Safety Fraud Results in 6.5 Year Prison Sentence for Former Safety Manager

Walter Cardin was once a safety manager for the Shaw Group (formerly Stone and Webster Construction) while working at three Tennessee Valley Authority nuclear plants. His company collected safety bonuses worth over $2.5 million for his group’s low injury rates. He was sentenced last week to 78 months in prison for major fraud and his company was forced to pay back over $5 million after a six-year investigation revealed that Cardin had regularly provided false information about injuries by misreporting the number and severity of 80 incidents, including broken bones, torn ligaments, hernias, lacerations, and shoulder, back, and knee injuries. Aside from defrauding the government, Cardin’s actions also resulted in injured employees being denied or delayed medical treatment, reduced the safety of the work environment on job sites, and forcing employees to work through medical conditions that created risks of additional injuries. Cardin denied intentionally misclassifying injuries and knowing that safety bonuses were tied to his classifications of injuries, but emails sent by Cardin to this effect as well as paperwork in his desk were uncovered by investigators, proving his guilt.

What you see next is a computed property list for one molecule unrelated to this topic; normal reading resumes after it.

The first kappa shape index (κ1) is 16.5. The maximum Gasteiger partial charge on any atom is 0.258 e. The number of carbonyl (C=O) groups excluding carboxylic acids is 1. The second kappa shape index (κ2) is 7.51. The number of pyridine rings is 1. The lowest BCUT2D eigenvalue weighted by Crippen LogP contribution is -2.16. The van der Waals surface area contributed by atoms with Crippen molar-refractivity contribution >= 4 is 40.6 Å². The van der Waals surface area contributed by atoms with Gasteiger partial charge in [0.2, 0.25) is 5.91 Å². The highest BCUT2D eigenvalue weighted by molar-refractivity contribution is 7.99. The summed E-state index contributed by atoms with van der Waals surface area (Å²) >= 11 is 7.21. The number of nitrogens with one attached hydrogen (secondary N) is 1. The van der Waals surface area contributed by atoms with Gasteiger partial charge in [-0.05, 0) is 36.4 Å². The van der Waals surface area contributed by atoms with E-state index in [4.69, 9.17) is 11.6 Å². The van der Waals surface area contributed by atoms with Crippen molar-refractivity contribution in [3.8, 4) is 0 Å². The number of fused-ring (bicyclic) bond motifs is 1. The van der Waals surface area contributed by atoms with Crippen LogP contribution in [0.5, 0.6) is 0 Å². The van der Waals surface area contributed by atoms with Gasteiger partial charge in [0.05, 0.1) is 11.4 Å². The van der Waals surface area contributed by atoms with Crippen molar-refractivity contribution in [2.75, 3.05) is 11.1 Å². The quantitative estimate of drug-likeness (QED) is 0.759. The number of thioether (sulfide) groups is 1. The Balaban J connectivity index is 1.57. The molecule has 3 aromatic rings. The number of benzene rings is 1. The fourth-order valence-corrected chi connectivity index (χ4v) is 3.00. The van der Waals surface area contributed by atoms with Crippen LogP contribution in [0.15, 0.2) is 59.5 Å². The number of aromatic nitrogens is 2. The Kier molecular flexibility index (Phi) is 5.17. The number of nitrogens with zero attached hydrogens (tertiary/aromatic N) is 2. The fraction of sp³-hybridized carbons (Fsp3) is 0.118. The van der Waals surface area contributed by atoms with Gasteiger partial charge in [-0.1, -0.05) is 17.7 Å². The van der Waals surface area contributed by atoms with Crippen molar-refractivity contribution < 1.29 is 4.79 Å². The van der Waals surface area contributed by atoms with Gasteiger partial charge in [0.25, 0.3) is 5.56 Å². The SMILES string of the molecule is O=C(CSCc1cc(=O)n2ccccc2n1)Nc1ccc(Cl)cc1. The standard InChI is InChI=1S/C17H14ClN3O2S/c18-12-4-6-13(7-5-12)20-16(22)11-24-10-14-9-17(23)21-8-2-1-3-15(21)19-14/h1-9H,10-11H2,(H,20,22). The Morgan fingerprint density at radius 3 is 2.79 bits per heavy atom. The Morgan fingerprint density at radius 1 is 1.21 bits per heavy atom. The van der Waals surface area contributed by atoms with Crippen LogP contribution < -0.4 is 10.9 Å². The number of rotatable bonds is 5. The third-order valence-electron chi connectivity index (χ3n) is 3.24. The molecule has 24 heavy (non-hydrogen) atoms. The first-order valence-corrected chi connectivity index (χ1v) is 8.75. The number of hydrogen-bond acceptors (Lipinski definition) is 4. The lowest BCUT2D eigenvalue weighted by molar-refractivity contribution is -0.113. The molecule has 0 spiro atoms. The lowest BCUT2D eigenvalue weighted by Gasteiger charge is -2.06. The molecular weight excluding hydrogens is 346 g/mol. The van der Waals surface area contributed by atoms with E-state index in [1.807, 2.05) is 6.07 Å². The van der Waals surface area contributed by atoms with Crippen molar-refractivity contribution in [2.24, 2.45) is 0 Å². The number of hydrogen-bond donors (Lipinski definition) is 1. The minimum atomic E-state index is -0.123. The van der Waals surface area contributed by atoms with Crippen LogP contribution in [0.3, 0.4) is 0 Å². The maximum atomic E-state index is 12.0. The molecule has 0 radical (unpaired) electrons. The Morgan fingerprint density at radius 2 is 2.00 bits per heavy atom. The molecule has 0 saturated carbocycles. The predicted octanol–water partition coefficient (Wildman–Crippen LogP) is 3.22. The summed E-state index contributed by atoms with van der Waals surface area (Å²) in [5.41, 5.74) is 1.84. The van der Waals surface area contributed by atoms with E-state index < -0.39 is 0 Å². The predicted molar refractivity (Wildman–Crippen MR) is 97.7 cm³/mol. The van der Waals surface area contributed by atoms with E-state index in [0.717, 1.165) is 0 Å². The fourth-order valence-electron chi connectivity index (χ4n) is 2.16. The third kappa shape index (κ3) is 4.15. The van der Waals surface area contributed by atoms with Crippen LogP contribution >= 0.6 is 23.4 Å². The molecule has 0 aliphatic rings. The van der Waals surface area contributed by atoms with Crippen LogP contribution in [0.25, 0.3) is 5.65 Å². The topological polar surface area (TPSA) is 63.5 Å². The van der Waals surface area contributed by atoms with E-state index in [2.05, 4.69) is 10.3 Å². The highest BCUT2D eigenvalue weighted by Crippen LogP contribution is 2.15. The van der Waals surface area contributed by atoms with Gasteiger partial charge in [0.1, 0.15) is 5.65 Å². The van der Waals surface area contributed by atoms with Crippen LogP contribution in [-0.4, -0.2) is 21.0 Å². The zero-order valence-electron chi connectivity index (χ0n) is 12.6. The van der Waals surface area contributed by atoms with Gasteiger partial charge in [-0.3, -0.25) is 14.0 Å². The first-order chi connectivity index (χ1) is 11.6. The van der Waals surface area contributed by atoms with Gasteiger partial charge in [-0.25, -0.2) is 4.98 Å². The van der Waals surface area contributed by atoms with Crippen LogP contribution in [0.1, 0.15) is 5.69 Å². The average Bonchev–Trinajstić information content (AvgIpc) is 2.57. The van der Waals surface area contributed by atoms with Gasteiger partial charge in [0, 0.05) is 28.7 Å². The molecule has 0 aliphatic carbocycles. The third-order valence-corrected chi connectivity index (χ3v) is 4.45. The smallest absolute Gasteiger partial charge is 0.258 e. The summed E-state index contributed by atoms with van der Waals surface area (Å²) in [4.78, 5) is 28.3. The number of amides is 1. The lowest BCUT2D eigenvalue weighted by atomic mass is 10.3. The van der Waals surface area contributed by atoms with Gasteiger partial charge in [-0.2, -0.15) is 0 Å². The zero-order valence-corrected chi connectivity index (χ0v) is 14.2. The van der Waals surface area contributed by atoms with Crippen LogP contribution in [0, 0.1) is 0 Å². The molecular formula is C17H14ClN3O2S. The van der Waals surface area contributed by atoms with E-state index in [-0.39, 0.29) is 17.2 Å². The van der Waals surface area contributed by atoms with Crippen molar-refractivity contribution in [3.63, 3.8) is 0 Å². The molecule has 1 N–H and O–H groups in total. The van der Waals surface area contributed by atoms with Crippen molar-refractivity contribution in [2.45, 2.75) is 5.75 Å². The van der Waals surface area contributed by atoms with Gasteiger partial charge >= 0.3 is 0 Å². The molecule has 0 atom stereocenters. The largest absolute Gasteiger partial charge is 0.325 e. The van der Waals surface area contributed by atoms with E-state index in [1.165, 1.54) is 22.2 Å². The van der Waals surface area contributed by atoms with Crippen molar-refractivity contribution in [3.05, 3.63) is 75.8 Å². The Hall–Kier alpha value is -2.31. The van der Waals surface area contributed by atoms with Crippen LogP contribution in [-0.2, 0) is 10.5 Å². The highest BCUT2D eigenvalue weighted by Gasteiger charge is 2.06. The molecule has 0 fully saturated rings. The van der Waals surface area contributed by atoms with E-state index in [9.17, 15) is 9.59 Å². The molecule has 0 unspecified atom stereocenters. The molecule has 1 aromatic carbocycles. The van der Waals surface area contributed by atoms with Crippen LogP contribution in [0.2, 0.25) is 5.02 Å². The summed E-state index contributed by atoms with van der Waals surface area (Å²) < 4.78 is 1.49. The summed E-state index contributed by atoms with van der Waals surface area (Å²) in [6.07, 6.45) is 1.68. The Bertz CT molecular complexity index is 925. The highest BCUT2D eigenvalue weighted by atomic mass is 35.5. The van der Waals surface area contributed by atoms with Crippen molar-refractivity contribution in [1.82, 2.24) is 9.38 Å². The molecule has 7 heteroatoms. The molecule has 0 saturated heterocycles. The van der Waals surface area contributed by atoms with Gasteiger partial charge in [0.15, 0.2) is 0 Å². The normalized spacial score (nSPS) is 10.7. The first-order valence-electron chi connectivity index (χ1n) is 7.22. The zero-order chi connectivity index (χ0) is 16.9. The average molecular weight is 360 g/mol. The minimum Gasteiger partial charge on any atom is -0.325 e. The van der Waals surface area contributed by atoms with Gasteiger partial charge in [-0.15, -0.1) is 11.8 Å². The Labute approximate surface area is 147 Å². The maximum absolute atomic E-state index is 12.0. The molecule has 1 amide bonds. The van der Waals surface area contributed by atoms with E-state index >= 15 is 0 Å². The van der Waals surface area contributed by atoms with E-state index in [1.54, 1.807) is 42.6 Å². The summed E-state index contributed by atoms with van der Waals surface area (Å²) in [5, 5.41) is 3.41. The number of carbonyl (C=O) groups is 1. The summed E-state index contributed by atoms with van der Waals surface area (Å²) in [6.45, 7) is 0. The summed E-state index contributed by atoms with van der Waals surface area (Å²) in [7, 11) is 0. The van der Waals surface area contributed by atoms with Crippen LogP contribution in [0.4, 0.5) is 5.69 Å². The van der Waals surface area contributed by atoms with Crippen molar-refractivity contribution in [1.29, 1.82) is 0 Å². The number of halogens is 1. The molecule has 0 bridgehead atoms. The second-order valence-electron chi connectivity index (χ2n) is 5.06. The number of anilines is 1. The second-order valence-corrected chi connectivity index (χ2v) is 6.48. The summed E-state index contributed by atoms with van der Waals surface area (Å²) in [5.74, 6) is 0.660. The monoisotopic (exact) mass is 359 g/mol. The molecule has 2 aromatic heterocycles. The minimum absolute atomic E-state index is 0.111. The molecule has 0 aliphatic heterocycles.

Black Friday Strikes Mean Hope for Wal-Mart Worker Safety

November 23, 2012 at 10:47 am • Posted in Safety at the Workplace, Safety Topics for WorkNo comments yet

As people brave the streets in search of slightly discounted products to indebt themselves over this Black Friday, it is interesting to note that this year’s Black Friday actually marks a potential improvement in worker safety and health for the associates of Wal-Mart Stores.